To most Beatles fans, choosing between the songs of the Fab 4 is a bit like choosing between children. But, on the JamsBio exclusive, Playing The Beatles Backwards, one intrepid fan dares to rank the original songs of The Beatles and give his reasons why in a worst-to-first countdown. Prepare to hit the message boards to defend your favorites, and follow the countdown all the way to Number 1.
175. “I Wanna Be Your Man”
The hypothetical possibilities are mind-blowing when you think about what might have happened when The Rolling Stones asked The Beatles to donate a song for them in 1963. They couldn’t possibly have known at the time, but Lennon and McCartney had the chance to irrevocably alter the career course of their unofficial rivals for British rock supremacy.
The story goes that The Stones manager ran into John and Paul and made the request, the two just happened to have a song on which they were working, and then they came into the studio and polished off “I Wanna Be Your Man” before the impressed Stones. (I understand that Mick Jagger and Keith Richards weren’t yet the prolific songwriting duo they would eventually become, but why in tarnation were they so impressed with a song that is essentially the title refrain repeated about 93 times?)
Lennon later claimed that they purposely gave the Stones a half-hearted effort and the fact that Ringo would eventually sing lead on the Beatles’ version (on With The Beatles) does indicate that they weren’t expecting it to be a smash. But, what if the Beatles had been working on, say, “I Want To Hold Your Hand” on that specific day. The timing isn’t that far off. Maybe, just maybe, they would have handed that one over.
Could you imagine that alternate universe? Can you see Mick chastely courting the object of his affection while Keith pitches in the high harmonies (assuming, of course, his head didn’t explode from this shock to his senses?) Maybe the Stones might have gotten the jump on The Beatles for supremacy in America.
The flip side is that maybe the Stones could never have developed into what they would eventually become, because, if this parent-friendly song was the one with which they were introduced to the world, the bad-boy image that they cultivated might not have been accepted. Maybe they would have stayed on the (relatively) straight-and-narrow path. Jagger would now be Prime Minister and Richards would be in Disney movies (oh, wait, that already happened.)
Anyway, it’s something to think about while listening to “I Wanna Be Your Man,” because the song, while harmless enough, is easily forgettable.
174. “Love You To”
tend to make fun of things we don’t fully understand, and music with sitars and tablas in the place of electric guitars and drums still seems exotic when heard today amidst run-of-the-mill rock. In the mid-1960’s, it must have sounded like it came from outer space.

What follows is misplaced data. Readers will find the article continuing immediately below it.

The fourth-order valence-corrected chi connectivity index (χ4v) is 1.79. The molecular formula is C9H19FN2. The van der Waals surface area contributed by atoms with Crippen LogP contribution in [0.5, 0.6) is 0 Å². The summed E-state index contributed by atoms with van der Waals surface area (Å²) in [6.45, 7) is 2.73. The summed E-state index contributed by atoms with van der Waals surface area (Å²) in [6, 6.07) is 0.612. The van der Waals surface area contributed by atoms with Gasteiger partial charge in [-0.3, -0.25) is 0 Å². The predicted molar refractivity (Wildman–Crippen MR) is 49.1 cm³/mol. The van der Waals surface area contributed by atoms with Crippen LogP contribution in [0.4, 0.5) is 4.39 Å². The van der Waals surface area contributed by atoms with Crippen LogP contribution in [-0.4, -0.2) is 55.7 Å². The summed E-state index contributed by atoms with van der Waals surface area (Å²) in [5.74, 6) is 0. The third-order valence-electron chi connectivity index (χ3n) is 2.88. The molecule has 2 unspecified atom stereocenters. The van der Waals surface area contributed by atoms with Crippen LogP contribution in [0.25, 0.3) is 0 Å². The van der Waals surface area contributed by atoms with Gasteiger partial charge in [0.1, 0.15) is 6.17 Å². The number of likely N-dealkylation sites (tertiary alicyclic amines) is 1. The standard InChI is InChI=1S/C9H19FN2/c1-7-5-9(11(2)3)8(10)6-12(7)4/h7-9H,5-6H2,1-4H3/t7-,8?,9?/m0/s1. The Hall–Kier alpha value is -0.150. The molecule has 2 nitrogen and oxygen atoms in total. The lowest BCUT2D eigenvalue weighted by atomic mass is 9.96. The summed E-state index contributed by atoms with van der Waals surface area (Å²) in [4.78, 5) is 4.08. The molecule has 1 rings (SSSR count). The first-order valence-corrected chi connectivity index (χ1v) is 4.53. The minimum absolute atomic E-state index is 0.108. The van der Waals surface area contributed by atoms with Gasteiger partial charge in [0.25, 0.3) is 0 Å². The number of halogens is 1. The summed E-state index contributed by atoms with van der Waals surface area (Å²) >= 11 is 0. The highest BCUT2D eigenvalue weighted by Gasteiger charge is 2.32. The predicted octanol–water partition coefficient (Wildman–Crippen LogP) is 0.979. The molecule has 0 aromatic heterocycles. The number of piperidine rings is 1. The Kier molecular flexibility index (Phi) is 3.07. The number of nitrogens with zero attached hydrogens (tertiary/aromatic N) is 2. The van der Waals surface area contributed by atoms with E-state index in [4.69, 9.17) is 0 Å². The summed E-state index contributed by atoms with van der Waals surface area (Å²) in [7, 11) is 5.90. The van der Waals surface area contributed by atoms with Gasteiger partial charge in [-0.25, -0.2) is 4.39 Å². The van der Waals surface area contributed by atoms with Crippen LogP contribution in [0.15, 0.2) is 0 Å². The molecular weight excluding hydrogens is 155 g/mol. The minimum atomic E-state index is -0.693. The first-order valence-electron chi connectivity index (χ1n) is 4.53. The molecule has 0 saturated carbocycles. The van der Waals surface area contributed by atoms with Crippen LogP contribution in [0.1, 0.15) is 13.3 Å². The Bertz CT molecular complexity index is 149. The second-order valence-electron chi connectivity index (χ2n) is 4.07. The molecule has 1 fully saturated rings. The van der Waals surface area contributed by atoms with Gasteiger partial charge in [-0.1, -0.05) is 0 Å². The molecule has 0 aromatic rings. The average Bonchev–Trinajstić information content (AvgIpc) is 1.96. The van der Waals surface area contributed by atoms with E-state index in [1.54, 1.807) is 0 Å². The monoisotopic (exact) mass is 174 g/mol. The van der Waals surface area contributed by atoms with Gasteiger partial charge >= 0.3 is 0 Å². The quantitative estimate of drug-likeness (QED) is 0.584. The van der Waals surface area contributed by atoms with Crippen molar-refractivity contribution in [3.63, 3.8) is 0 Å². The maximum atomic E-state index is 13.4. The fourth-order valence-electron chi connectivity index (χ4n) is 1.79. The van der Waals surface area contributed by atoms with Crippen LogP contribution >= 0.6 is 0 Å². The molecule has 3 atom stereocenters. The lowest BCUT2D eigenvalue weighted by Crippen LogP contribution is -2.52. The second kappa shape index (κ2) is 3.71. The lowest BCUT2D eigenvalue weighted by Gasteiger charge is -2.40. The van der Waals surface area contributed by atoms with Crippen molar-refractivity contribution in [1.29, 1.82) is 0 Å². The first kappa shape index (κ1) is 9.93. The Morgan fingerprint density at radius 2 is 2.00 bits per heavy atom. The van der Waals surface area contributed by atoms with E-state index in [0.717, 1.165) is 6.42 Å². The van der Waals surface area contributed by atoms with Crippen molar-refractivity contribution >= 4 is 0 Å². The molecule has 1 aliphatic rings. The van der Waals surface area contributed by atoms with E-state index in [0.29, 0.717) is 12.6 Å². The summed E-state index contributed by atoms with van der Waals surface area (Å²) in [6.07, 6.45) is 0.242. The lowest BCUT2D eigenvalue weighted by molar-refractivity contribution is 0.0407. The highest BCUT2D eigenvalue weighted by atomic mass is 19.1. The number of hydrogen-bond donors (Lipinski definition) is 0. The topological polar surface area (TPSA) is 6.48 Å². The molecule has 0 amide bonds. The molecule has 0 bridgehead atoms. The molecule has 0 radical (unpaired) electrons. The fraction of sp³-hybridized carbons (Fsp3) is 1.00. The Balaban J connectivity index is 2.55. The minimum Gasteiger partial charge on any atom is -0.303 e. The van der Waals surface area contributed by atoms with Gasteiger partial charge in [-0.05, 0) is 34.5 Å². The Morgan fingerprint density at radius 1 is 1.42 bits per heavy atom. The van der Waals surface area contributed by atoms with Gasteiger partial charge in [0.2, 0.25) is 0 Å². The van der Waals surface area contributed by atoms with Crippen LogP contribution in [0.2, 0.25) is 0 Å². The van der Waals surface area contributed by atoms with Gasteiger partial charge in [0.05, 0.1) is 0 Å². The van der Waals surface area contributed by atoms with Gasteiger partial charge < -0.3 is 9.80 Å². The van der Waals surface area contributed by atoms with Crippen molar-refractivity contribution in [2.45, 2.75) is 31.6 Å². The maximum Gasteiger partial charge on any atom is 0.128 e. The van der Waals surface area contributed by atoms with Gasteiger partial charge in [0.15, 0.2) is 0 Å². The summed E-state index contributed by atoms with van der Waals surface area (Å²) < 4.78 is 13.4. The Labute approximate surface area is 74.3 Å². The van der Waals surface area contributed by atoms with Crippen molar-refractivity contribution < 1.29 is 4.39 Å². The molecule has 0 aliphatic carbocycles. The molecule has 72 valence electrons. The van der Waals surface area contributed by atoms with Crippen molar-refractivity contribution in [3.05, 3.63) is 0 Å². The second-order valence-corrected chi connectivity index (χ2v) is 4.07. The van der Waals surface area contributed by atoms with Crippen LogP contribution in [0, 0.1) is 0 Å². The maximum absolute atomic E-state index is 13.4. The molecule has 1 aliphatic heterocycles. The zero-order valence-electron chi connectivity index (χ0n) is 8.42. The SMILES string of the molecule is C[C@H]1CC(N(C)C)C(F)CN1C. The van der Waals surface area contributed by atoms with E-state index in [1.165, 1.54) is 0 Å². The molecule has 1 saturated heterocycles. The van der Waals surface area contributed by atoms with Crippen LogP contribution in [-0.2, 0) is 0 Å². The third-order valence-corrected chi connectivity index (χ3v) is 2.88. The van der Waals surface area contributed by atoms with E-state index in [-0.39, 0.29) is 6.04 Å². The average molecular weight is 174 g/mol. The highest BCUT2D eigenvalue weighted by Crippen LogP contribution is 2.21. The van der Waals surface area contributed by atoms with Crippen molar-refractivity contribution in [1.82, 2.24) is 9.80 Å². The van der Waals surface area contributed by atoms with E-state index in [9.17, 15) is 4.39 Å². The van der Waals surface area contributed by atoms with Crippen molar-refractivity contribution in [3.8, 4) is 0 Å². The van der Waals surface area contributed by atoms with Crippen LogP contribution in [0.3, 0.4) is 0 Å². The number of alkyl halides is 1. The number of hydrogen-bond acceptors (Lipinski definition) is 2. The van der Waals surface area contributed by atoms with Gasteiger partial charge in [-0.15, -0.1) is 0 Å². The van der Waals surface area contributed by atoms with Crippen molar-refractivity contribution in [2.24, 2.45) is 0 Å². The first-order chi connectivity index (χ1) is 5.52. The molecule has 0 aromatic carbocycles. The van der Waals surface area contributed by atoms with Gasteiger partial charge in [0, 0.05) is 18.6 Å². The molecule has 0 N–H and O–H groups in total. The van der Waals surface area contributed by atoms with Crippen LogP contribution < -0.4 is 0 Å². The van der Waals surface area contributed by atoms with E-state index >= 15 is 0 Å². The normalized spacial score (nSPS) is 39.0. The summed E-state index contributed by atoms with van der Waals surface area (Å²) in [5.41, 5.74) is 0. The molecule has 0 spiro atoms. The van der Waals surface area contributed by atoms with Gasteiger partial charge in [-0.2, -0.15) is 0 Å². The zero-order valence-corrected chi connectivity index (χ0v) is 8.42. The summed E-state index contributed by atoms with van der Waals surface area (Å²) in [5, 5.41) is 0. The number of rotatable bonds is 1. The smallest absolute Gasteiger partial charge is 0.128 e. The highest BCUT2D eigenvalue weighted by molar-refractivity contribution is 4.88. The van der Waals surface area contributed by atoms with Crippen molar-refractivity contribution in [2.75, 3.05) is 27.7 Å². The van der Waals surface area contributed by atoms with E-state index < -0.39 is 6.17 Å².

But what Harrison was able to do, for the most part, was blend the elements of that droning, hypnotic Eastern sound into more traditional (at least to our ears) Western melodies. When he perfected that technique in the latter half of the 60’s, the result was a type of spiritual uplift to which rock had never before even aspired, let alone achieved.
But those knee-jerk parodies, with the burning incense and the clichéd chanting, might have actually been on target had George never progressed past “Love You To.” Although he had dipped his foot in the pool with the sitar on “Norwegian Wood,” he chose to dive in head first on Revolver’s “Love You To.” The problem isn’t the Indian music; it’s actually quite effective. The problem is that George’s personality gets swamped in all the New Age mumbo-jumbo of the lyrics, which come off as hectoring instead of enlightening.
And the flat melody, while appropriate to the music, leads to George intoning in a stuffy-nose voice that never gets off the ground. “Love You To” is important as the stepping stone to the sound that Harrison would darn near perfect. But here that sound just gives fodder to the wise guys.
173. “Why Don’t We Do It In The Road?”
One recurring theme that you’ll find me harping on down at the bottom of this list is the issue of effort. I contend that when the Beatles were at their best, they were at their most effortless. Obviously I understand that they didn’t just roll out of bed and toss off the classics from Sgt. Pepper’s or Abbey Road without breaking a sweat. They were perfectionists who harped on every last detail, but the final product usually came out sounding very relaxed and natural.
Many of the songs that I have ranked near the bottom sound strained. They’re straining to be what their creators want them to be, and as a result, they never quite get there. This was usually a byproduct of the group trying to branch out beyond their comfort zone, as in the case of “Why Don’t We Do It In The Road?”
Here is Paul, in wink- wink, nudge-nudge mode, attempting to be salacious, and in the process abandoning all subtlety and tact. He was apparently inspired on the group’s retreat to India when he saw monkeys going at it sans inhibition. Charming. The song bludgeons you over the head about how ribald and risque it is, and you can tell that Paul’s hoping to get some knowing sniggers from the audience. But once the shock value of the first refrain wears off, you’re just left with a guy who doesn’t know when the joke should end. (And about the lyrics: Wouldn’t everyone be watching two people rogering in the middle of the avenue? Just a thought.)
The ironic thing is that this song, this short, sophomoric lark of a song, caused hard feelings because John actually wanted to be involved in its recording. So it loses points for that as well. The catchy opening percussion is fine; beside that, it’s just trying way too hard.